We don’t know how Tenet has been fairing in North America since Sunday, when it ended its 11th day with $29.5 million for a $207 million global cume. The film has earned around $58 million as of Saturday in China, and we’ll know by tomorrow if it’ll end up closer to $240 million or $250 million worldwide as it nears the end of its first month in global play.
But in box office totals we actually have at the moment, Infidel topped The New Mutants on Friday, earning $530,000 in 1,724 theaters. Writer/director Cyrus Nowrasteh’s drama, about a State Department official (Claudia Karvan) who finds little help in official channels where her blogger husband (Jim Caviezel) is kidnapped and tried for espionage in Iran.
It’s the first narrative film produced by conservative documentary filmmaker Dinesh D’Souza’s production company. It’s not literally a faith-based drama, but it’s playing to similar crowds with (under normal circumstances) similar grosses to the persecution-specific likes of God’s Not Dead 3, October Baby and Last Ounce of Courage.
As noted over the years, there is usually a large gulf in terms of commercial reception between the smaller and more confrontational faith-based dramas and the more mainstream Veggie Tales-style Christian dramas, released by Fox, Sony and Lionsgate, like Heaven is For Real, Breakthrough, I Can Only Imagine and The Shack. So, in that sense, the likely $1.5 million opening weekend for Infidel is entirely normal. It just looks bigger because there’s nothing else in the marketplace this week.
Meanwhile, The New Mutants earned another $470,000 (-23%) on its fourth Friday, bringing its 22-day domestic cume to $16.58 million. We can expect an over/under $1.41 million (-31%) Fri-Sun frame, pushing its 24-day domestic total to $17.52 million. The hold is solid, but the numbers are still quite low, meaning that Josh Boone’s oft-delayed X-Men spin-off is going to remain one of the lowest-grossing DC/Marvel superhero movies of all time.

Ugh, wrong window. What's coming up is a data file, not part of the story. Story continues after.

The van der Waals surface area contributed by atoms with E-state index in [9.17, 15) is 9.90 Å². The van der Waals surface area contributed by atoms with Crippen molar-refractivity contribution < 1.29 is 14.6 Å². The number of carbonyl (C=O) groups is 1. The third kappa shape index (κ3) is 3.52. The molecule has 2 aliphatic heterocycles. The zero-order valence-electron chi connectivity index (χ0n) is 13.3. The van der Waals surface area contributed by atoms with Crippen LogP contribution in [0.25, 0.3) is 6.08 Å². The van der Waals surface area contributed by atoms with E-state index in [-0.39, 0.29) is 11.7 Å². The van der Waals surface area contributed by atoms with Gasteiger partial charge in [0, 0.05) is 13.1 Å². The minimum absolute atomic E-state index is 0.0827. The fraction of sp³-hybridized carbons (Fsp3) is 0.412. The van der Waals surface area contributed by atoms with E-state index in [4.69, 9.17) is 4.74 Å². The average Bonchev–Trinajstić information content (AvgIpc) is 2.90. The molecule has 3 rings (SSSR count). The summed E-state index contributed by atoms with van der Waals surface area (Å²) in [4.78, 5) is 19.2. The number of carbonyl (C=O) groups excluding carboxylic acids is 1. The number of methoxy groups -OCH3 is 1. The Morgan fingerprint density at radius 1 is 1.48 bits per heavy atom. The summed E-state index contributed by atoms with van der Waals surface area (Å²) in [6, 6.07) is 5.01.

It’ll be ahead of only Steel ($1.72 million in 1997), Batman: Mask of the Phantasm ($5.62 million), Punisher: War Zone ($8.8 million in 2008), Jonah Hex ($10.55 million in 2010), Supergirl ($14.3 million in 1984) and Superman IV: The Quest for Peace ($15.7 million in 1987) and Howard the Duck ($16.3 million in 1986). Yes, the circumstances of its release played a big part in that (it may well have opened with $20-$25 million had it debuted in any of the previous release dates), but them’s the breaks.
If Tenet drops another 29% from its $6.7 million second-weekend gross (a reasonable presumption considering New Mutants’ hold), it’ll earn around $4.8 million to top the weekend box office with an 18-day cume of around $35 million. At this point, the final grosses of The Prestige ($53 million in 2006) and Labor Day champ Halloween ($58 million in 2007 from a $30.5 million Fri-Mon debut) may not be within reach without California and New York theaters.
Those states will presumably reopen eventually, but to what extent will they want to with nothing “big” save for Tenet between now and (at best) Death on the Nile on October 23 and Black Widow on November 6? And that’s presuming Kenneth Branagh’s murder mystery and the MCU prequel don’t get delayed again. At least Tenet is the biggest Labor Day release ever in global grosses…